I posted this question on Quora – the knowledge-sharing platform where compelling questions are answered – and got some answers on the platform.
Here is the question: While pursuing your degree or certification in project management, were you taught how to discover, plan, and develop your project management career?
Here are the answers:
Answer by Randy Parson, Help others progress their current career or make that transition:
Developing your project management career is much like developing any other career, the information for success will be learned from networking and learning the unwritten rules of the game. Joining PMI and attending their events at local chapters would be a good start.
I hope this finds you well.
Answer by Pepijn van de Vorst, 10+ years IT project manager / facilitated project managers. 20+ years in ICT:
No, for me the content of my education / training has always been focused on project management body of knowledge / skills. It was never combined with career advice and the activities you mention haven’t been covered.
I think this is correct. Project management is a different area of expertise than career planning. There might however be career counselors / recruitment professionals who are specialized in career development in project management.
Answer by Bryce Brown, VP of SoCal Neuropsychology Group, Director of The integrated Learning Annex:
I did not receive a degree in project management; I wound up being on a number of projects as an entrepreneur and learned on the fly.
But, I have had the opportunity to work with professionals that received certifications and they were taught the three concepts in your question. In addition, they learned the ins and outs of the technologies that support the execution phases. My contribution has always been on the human capital side or the elements of the project that deal with managing stakeholders, employees, and customers.
Answer by Toren Freyr, R&D, New Product Development, Software Engineering, Requirements Baseline:
Most courses do not offer insights into the career benefit or value of project management; however, I took the www.iil.com prep course and was fortunate in that the instructors were contributing members of the Project Management Institute who shared their knowledge of the technology, consulting, and IT industries.
These instructors were not focused on giving the answers for the certification test although they did offer insights.
Nevertheless, the networking opportunity was an invaluable perk to the classroom learning experience.
I am connected to two of them still on LinkedIn.
To give a balanced response to your question, on the other hand, I took an entrepreneur curriculum at a university and several of the instructors were $$$$$dollar sign$$$$$ focused. They cautioned that project management takes too much time and “it doesn’t work” (sort of like a broken washing machine) so, don’t bother with it. They advised to throw something together as a product add the latest buzz words and sell, sell, sell!!!!!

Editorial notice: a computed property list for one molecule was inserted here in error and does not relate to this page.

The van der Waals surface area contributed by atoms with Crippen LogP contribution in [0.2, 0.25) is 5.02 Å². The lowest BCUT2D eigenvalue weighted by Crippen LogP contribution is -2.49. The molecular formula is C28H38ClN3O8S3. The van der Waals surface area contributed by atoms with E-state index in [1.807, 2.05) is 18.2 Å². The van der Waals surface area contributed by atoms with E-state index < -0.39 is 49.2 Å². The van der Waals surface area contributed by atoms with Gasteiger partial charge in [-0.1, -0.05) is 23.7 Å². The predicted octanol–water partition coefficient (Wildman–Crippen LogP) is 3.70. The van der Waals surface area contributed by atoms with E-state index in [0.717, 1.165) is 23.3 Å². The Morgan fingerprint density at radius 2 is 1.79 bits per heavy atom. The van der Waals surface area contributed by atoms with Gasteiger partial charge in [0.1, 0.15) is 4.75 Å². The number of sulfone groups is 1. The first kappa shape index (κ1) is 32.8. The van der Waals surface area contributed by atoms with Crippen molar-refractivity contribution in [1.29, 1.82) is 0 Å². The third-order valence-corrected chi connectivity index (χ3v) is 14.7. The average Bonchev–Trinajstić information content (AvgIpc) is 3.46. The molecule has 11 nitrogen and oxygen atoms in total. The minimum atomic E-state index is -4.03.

Answer by Welly Reagan, learning and applying career advises since high school:
No. I had a PMP course (beginner course).
And the course was about methods and techniques on doing Project Management.
However, I had 4 Technical Certification courses. And what help my career is the network you get. The people you chat with during the lunch break of the training. After the course is completed, usually people will make a group/mailing list/ etc, that can give you more detailed on careers and jobs opportunities.
Answer by Clint Potts, Certified Project Management Professional with over 15 years experience:
In my experience, it is more common for people to find certification after they already are doing project management.
That is what happened to me. I met a PM and asked what they did. Turns out, I’d been doing it for a lot of years. I just called it “consulting”. I’d consult by managing a large cabling job for a tenant moving into a new space. I’d consult by migrating a company’s data from one set of servers to a new set of servers. I’d consult by replacing a fleet of PC’s in an entire office. I’d consult by assembling a team of web developers to revamp and re-brand a company’s web presence. I’d consult by managing a team of software automation developers to automate complicated data-driven workflows. Then I installed a fleet of hundreds of Ballot-on-demand printers in 4 states ahead of the 2008 elections.
It was about then that I encountered someone with the title of “Project Manager” and decided to be one.
I didn’t receive any info about careers in Project Management during my training or certification process.
The question and answers were originally posted on Quora.
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